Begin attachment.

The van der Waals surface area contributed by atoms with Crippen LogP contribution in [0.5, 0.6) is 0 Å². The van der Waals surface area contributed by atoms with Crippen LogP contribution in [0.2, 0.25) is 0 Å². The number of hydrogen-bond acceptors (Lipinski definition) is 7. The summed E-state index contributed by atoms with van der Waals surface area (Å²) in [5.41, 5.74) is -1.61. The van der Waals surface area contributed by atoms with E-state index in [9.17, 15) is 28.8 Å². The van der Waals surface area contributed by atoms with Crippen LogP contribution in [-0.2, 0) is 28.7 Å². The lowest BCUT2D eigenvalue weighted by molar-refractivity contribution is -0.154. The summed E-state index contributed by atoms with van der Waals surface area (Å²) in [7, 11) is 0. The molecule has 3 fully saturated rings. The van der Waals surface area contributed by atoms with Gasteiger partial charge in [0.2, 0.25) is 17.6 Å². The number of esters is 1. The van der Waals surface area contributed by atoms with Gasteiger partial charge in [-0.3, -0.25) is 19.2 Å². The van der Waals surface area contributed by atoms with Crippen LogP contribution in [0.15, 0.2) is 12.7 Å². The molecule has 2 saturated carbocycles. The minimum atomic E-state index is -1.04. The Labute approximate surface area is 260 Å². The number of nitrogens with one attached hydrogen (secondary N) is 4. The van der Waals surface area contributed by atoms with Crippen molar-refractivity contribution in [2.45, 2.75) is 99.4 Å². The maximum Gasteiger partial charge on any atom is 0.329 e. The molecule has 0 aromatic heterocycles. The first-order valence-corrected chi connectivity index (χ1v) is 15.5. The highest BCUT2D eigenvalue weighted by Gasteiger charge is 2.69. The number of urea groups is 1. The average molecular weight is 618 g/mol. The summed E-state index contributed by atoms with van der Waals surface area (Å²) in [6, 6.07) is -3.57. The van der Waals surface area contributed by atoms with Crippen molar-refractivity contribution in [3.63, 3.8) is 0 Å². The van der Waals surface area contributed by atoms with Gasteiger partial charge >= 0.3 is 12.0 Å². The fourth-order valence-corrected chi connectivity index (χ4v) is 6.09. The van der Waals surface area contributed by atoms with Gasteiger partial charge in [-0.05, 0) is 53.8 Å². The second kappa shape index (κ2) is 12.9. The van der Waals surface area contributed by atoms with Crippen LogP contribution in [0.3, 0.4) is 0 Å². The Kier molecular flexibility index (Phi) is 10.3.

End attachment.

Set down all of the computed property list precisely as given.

The van der Waals surface area contributed by atoms with Crippen LogP contribution in [0.5, 0.6) is 0 Å². The van der Waals surface area contributed by atoms with Crippen LogP contribution in [0.2, 0.25) is 0 Å². The number of hydrogen-bond acceptors (Lipinski definition) is 7. The summed E-state index contributed by atoms with van der Waals surface area (Å²) in [5.41, 5.74) is -1.61. The van der Waals surface area contributed by atoms with E-state index in [9.17, 15) is 28.8 Å². The van der Waals surface area contributed by atoms with Crippen LogP contribution in [-0.2, 0) is 28.7 Å². The lowest BCUT2D eigenvalue weighted by molar-refractivity contribution is -0.154. The summed E-state index contributed by atoms with van der Waals surface area (Å²) in [7, 11) is 0. The molecule has 3 fully saturated rings. The van der Waals surface area contributed by atoms with Gasteiger partial charge in [0.2, 0.25) is 17.6 Å². The number of esters is 1. The van der Waals surface area contributed by atoms with Gasteiger partial charge in [-0.3, -0.25) is 19.2 Å². The van der Waals surface area contributed by atoms with Crippen LogP contribution in [0.15, 0.2) is 12.7 Å². The molecule has 2 saturated carbocycles. The minimum atomic E-state index is -1.04. The Labute approximate surface area is 260 Å². The number of nitrogens with one attached hydrogen (secondary N) is 4. The van der Waals surface area contributed by atoms with Crippen molar-refractivity contribution in [2.45, 2.75) is 99.4 Å². The maximum Gasteiger partial charge on any atom is 0.329 e. The molecule has 0 aromatic heterocycles. The first-order valence-corrected chi connectivity index (χ1v) is 15.5. The highest BCUT2D eigenvalue weighted by Gasteiger charge is 2.69. The number of urea groups is 1. The average molecular weight is 618 g/mol. The summed E-state index contributed by atoms with van der Waals surface area (Å²) in [6, 6.07) is -3.57. The van der Waals surface area contributed by atoms with Crippen molar-refractivity contribution in [3.63, 3.8) is 0 Å². The van der Waals surface area contributed by atoms with Gasteiger partial charge >= 0.3 is 12.0 Å². The fourth-order valence-corrected chi connectivity index (χ4v) is 6.09. The van der Waals surface area contributed by atoms with Gasteiger partial charge in [-0.05, 0) is 53.8 Å². The second kappa shape index (κ2) is 12.9. The van der Waals surface area contributed by atoms with Crippen LogP contribution in [0.3, 0.4) is 0 Å². The Kier molecular flexibility index (Phi) is 10.3.